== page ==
An alternative means of increasing the oil capacity of an engine whilst reducing the risk of windage is disclosed in U.S. Pat. No. 5,479,886 wherein it is taught to provide restrictions against oil return to the sump from upper regions of the engine so that these upper regions act as supplementary oil reservoirs during engine operation. The restriction to oil return to the sump from the upper regions is brought about by compelling the oil to negotiate a number of small diameter drain holes.

A further restriction to oil return is taught in U.S. Pat. No. 5,479,886, namely the inclusion, in upper regions of the engine, of oil retaining chambers from which oil cannot drain back to the sump irrespective of whether the engine is operating or not.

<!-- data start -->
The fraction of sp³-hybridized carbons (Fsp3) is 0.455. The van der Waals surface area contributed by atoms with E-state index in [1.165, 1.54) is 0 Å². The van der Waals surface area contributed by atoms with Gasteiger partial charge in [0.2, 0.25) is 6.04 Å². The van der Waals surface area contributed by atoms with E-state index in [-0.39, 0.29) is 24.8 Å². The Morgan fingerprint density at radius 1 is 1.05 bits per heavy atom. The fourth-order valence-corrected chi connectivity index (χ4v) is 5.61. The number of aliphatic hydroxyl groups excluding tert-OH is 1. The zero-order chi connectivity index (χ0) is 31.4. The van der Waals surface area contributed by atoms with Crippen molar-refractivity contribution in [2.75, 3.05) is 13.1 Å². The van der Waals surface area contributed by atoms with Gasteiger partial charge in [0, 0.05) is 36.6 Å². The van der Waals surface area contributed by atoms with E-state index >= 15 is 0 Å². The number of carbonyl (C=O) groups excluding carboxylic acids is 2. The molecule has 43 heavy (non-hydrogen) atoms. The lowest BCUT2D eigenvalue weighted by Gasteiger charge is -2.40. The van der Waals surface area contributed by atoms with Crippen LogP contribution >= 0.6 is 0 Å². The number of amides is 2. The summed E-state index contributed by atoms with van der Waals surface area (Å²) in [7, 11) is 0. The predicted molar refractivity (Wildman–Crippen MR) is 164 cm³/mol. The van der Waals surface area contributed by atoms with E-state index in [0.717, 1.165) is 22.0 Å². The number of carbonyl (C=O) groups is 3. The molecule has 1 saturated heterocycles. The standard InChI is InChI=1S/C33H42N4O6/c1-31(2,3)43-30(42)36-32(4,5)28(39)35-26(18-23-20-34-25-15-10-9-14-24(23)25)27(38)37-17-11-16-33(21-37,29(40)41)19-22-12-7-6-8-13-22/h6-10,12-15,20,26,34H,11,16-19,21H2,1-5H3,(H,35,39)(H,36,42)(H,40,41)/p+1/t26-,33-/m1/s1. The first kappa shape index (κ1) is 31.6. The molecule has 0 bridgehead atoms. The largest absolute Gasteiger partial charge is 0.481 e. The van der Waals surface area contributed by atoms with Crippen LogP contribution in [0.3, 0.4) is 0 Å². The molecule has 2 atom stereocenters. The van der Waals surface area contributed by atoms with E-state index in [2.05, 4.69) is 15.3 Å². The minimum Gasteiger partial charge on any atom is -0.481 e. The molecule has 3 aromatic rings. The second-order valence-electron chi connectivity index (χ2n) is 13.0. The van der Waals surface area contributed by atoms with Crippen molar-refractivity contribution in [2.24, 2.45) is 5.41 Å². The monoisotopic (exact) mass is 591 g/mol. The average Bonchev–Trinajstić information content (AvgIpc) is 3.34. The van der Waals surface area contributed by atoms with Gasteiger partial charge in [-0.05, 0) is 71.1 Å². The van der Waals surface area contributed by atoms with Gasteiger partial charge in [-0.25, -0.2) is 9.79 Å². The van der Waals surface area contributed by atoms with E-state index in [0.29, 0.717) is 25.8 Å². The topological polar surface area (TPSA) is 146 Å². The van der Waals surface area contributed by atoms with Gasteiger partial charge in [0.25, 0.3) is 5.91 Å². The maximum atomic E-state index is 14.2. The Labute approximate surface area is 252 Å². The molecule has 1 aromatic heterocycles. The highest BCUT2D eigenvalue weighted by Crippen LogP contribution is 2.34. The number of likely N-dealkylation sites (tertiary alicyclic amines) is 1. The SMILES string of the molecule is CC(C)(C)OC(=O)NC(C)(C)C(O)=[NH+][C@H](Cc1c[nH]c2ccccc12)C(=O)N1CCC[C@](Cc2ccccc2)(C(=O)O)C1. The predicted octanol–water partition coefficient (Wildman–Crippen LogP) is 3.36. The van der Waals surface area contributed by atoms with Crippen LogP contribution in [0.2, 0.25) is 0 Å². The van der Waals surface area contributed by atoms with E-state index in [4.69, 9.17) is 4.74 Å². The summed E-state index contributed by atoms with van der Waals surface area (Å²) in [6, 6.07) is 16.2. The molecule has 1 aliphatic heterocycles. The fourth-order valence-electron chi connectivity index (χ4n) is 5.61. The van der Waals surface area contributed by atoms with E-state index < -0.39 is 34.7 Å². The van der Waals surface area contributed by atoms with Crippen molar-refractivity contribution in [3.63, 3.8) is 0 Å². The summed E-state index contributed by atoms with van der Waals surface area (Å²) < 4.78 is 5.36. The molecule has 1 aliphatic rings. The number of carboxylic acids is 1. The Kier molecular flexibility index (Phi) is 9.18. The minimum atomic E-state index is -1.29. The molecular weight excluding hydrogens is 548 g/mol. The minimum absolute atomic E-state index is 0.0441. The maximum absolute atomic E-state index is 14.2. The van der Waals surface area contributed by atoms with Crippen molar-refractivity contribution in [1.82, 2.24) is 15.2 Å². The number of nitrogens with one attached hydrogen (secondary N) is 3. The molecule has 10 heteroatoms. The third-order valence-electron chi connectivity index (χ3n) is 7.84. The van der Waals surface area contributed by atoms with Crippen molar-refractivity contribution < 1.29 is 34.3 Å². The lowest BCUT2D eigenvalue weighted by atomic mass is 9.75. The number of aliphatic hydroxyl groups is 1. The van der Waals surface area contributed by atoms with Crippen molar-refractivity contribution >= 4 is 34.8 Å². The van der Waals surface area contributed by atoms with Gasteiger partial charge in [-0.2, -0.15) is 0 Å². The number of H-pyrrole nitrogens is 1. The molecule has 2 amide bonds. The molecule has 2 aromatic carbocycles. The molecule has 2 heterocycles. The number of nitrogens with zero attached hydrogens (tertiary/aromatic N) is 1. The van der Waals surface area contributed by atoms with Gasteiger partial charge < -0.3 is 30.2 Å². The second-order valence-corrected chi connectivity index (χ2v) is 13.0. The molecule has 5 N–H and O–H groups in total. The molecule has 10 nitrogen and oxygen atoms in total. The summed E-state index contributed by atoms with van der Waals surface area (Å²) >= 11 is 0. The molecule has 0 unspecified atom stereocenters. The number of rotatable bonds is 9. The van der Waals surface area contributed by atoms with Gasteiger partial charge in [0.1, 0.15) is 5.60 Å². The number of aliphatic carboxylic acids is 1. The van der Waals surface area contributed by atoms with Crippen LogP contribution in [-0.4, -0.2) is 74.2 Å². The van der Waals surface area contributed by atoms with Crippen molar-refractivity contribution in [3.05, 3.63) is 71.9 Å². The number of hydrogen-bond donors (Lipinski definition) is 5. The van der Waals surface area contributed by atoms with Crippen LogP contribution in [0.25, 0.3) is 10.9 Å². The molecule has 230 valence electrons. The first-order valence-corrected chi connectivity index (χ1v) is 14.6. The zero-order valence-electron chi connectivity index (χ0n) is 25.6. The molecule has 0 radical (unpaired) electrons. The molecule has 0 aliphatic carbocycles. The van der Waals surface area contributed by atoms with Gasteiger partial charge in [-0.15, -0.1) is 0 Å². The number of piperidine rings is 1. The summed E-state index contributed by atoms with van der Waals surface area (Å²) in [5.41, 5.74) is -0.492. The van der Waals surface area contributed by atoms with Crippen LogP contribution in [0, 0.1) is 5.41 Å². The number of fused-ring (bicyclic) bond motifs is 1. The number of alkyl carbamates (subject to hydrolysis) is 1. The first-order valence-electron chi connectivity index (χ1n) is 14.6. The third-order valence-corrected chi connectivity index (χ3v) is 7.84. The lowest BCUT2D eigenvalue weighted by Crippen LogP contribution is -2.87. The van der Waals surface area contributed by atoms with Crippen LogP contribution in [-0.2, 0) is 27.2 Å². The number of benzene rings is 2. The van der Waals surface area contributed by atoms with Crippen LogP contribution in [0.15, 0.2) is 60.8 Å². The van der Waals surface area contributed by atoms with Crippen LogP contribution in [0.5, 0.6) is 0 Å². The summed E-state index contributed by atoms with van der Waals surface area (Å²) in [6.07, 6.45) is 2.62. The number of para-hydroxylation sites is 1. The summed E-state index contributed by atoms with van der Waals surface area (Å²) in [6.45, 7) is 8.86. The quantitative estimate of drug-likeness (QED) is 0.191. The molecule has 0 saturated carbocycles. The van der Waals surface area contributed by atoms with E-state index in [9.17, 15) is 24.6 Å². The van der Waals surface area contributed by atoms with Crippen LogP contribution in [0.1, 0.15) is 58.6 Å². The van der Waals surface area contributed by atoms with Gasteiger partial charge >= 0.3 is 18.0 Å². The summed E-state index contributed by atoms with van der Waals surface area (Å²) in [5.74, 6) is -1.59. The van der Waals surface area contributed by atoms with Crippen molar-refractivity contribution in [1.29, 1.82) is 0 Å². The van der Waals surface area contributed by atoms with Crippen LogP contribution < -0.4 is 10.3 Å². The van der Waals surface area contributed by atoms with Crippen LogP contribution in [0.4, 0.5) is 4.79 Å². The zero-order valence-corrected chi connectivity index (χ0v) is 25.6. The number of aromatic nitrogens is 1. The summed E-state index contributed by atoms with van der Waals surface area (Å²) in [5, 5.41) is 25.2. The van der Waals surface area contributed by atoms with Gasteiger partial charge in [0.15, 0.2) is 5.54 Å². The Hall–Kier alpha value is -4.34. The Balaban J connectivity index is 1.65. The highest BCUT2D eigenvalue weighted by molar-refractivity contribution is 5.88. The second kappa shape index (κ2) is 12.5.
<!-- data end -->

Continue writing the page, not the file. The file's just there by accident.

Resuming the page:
The teaching of this latter prior art reference has several drawbacks. Firstly, the small drain holes may become blocked with the products of combustion or other foreign material contaminating the oil and thus prevent oil returning to the sump. Secondly, when the engine is due for servicing it will have to stand for some considerable time after being operated to allow the oil to drain to a removal point. This standing time could be lengthy if the oil has not thoroughly warmed and is therefore of a high viscosity. There is therefore a risk of new oil being introduced before the old oil has been substantially removed. Thirdly, no means is disclosed in U.S. Pat. No. 5,479,886 to ensure that the oil deliberately trapped by the non-draining oil chambers is free of contaminants, such as the residues of combustion, which may be released into the ‘clean’ lubricating oil subsequent to an oil change.